By Queens Courier Staff | editorial@queenscourier.com


The New York City Central Labor Council, AFL-CIO endorsed another round of City Council candidates, all of whom for Queens are running for relection:

City Council District 20: Peter Koo
City Council District 23: Mark Weprin
City Council District 25: Daniel Dromm
City Council District 26: Jimmy Van Bramer


Former Public Advocate and 2001 Democratic mayoral candidate Mark Green endorsed former Deputy Borough President Barry Grodenchik.

The League of Humane Voters of New York City and New York State endorsed State Senator Tony Avella.



Candidates focus on development at Borough President forum

| tcullen@queenscourier.com


Questions regarding development at Willets Point, directed mainly at three of the six candidates, became a significant part of a recent forum for borough president.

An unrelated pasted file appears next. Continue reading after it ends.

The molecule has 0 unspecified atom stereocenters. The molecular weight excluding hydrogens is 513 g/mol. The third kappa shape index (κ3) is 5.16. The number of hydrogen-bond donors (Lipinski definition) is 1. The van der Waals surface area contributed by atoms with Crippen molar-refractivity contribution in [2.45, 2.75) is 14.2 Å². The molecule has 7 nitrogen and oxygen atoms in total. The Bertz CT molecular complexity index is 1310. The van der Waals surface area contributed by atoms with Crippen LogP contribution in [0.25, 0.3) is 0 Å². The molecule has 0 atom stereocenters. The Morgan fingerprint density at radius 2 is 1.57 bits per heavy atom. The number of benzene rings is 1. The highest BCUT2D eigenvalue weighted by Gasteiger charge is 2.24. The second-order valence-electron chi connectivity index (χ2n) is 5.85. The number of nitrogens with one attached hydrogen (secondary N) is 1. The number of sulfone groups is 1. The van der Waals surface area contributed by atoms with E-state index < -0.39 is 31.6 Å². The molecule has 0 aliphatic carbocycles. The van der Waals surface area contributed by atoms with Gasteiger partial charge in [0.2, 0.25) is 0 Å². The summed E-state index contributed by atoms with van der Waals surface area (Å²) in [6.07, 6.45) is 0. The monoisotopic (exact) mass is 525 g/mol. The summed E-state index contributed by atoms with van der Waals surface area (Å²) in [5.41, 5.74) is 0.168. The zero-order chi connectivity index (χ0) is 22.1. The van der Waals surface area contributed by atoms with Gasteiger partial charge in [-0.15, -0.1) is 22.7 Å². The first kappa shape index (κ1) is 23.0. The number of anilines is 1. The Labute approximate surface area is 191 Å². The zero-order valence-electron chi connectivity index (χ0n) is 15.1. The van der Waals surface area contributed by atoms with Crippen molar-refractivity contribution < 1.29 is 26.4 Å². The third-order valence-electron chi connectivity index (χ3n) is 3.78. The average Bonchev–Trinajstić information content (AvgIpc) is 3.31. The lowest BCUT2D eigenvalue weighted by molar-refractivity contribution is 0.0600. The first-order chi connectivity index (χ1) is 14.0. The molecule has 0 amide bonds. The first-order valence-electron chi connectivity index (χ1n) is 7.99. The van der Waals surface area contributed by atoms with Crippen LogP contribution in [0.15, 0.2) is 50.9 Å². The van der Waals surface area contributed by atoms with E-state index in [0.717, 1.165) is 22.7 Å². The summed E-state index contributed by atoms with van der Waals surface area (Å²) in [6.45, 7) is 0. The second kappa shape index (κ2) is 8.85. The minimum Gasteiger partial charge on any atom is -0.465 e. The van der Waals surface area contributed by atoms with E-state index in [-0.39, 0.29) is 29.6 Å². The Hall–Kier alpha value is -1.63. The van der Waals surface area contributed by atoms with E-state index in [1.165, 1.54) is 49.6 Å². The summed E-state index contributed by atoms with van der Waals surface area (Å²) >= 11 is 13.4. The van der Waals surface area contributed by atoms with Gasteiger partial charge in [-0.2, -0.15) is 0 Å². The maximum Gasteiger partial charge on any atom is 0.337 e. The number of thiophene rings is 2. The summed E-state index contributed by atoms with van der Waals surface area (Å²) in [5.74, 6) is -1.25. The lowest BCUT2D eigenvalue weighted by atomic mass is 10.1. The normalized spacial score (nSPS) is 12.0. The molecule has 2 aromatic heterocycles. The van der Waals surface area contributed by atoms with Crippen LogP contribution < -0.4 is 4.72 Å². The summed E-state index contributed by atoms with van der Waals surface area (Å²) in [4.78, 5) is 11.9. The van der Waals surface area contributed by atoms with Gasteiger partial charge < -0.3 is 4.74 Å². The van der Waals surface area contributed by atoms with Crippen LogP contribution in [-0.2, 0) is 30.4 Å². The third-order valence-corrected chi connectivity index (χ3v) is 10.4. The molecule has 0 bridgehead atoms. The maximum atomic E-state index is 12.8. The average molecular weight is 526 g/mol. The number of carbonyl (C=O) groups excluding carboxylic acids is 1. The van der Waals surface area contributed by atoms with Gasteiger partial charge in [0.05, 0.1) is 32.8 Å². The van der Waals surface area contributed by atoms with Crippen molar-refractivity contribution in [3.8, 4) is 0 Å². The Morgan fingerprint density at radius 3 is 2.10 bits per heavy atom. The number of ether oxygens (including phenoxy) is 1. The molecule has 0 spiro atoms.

Councilmembers Peter Vallone Jr. and Leroy Comrie, State Senators Jose Peralta and Tony Avella, former Councilmember and Assemblymember Melinda Katz and former Deputy BP Barry Grodenchik took the stage at the Friday, April 12 meeting, co-hosted by the Queens Chamber of Commerce and St. John’s University.

Specific questions were directed at each candidate, with Comrie, Vallone and Peralta each addressing how, if elected, he would reshape the area known as the Iron Triangle.

Peralta harkened on making Queens a destination location – a policy of incumbent Helen Marshall. With the planned “Tech Campus” coming to Roosevelt Island, Peralta suggested pushing for a tech sector near Willets Point. But affordable housing and better infrastructure are the first step, he said.

Comrie, who chairs the Council’s Land Use Committee, said he’s open to re-exploring a convention center at Willets Point. He also mentioned a potential center at Aqueduct, where Governor Andrew Cuomo had originally proposed one.

“We really need a convention center for the borough,” Comrie said, adding better transportation options would need to be explored for south Queens if convention center talks resurged.